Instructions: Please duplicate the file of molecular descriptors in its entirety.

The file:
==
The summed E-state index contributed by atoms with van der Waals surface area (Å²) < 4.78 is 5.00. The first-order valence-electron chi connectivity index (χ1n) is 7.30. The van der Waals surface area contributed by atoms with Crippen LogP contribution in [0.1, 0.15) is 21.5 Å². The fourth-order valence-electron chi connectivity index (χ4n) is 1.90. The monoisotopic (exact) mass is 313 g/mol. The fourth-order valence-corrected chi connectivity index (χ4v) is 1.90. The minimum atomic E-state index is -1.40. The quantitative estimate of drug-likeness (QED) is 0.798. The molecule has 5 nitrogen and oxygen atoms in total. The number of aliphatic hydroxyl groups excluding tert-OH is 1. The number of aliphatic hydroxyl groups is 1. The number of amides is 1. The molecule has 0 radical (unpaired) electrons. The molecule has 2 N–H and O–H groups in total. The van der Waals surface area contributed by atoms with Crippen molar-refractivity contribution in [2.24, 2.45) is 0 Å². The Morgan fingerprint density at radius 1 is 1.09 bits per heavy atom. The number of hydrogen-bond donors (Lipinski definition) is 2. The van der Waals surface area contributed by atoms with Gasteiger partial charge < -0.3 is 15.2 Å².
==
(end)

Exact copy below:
The summed E-state index contributed by atoms with van der Waals surface area (Å²) < 4.78 is 5.00. The first-order valence-electron chi connectivity index (χ1n) is 7.30. The van der Waals surface area contributed by atoms with Crippen LogP contribution in [0.1, 0.15) is 21.5 Å². The fourth-order valence-electron chi connectivity index (χ4n) is 1.90. The monoisotopic (exact) mass is 313 g/mol. The fourth-order valence-corrected chi connectivity index (χ4v) is 1.90. The minimum atomic E-state index is -1.40. The quantitative estimate of drug-likeness (QED) is 0.798. The molecule has 5 nitrogen and oxygen atoms in total. The number of aliphatic hydroxyl groups excluding tert-OH is 1. The number of aliphatic hydroxyl groups is 1. The number of amides is 1. The molecule has 0 radical (unpaired) electrons. The molecule has 2 N–H and O–H groups in total. The van der Waals surface area contributed by atoms with Crippen molar-refractivity contribution in [2.24, 2.45) is 0 Å². The Morgan fingerprint density at radius 1 is 1.09 bits per heavy atom. The number of hydrogen-bond donors (Lipinski definition) is 2. The van der Waals surface area contributed by atoms with Gasteiger partial charge < -0.3 is 15.2 Å².